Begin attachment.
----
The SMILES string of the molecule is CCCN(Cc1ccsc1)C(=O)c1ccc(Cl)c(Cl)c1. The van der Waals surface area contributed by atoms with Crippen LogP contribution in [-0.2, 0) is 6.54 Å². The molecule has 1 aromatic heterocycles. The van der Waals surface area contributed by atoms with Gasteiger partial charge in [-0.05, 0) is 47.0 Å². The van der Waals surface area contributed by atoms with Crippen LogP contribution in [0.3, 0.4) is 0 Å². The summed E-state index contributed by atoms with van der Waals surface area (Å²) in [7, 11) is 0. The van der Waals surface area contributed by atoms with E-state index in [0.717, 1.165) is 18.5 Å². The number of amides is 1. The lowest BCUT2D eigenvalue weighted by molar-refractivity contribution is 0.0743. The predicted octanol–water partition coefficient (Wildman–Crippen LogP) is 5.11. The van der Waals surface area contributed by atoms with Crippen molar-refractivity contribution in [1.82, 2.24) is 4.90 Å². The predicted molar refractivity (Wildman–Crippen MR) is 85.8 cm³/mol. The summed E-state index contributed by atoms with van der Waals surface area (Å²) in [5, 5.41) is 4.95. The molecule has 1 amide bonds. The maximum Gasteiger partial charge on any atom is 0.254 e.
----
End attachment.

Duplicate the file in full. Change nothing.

The SMILES string of the molecule is CCCN(Cc1ccsc1)C(=O)c1ccc(Cl)c(Cl)c1. The van der Waals surface area contributed by atoms with Crippen LogP contribution in [-0.2, 0) is 6.54 Å². The molecule has 1 aromatic heterocycles. The van der Waals surface area contributed by atoms with Gasteiger partial charge in [-0.05, 0) is 47.0 Å². The van der Waals surface area contributed by atoms with Crippen LogP contribution in [0.3, 0.4) is 0 Å². The summed E-state index contributed by atoms with van der Waals surface area (Å²) in [7, 11) is 0. The van der Waals surface area contributed by atoms with E-state index in [0.717, 1.165) is 18.5 Å². The number of amides is 1. The lowest BCUT2D eigenvalue weighted by molar-refractivity contribution is 0.0743. The predicted octanol–water partition coefficient (Wildman–Crippen LogP) is 5.11. The van der Waals surface area contributed by atoms with Crippen molar-refractivity contribution in [1.82, 2.24) is 4.90 Å². The predicted molar refractivity (Wildman–Crippen MR) is 85.8 cm³/mol. The summed E-state index contributed by atoms with van der Waals surface area (Å²) in [5, 5.41) is 4.95. The molecule has 1 amide bonds. The maximum Gasteiger partial charge on any atom is 0.254 e.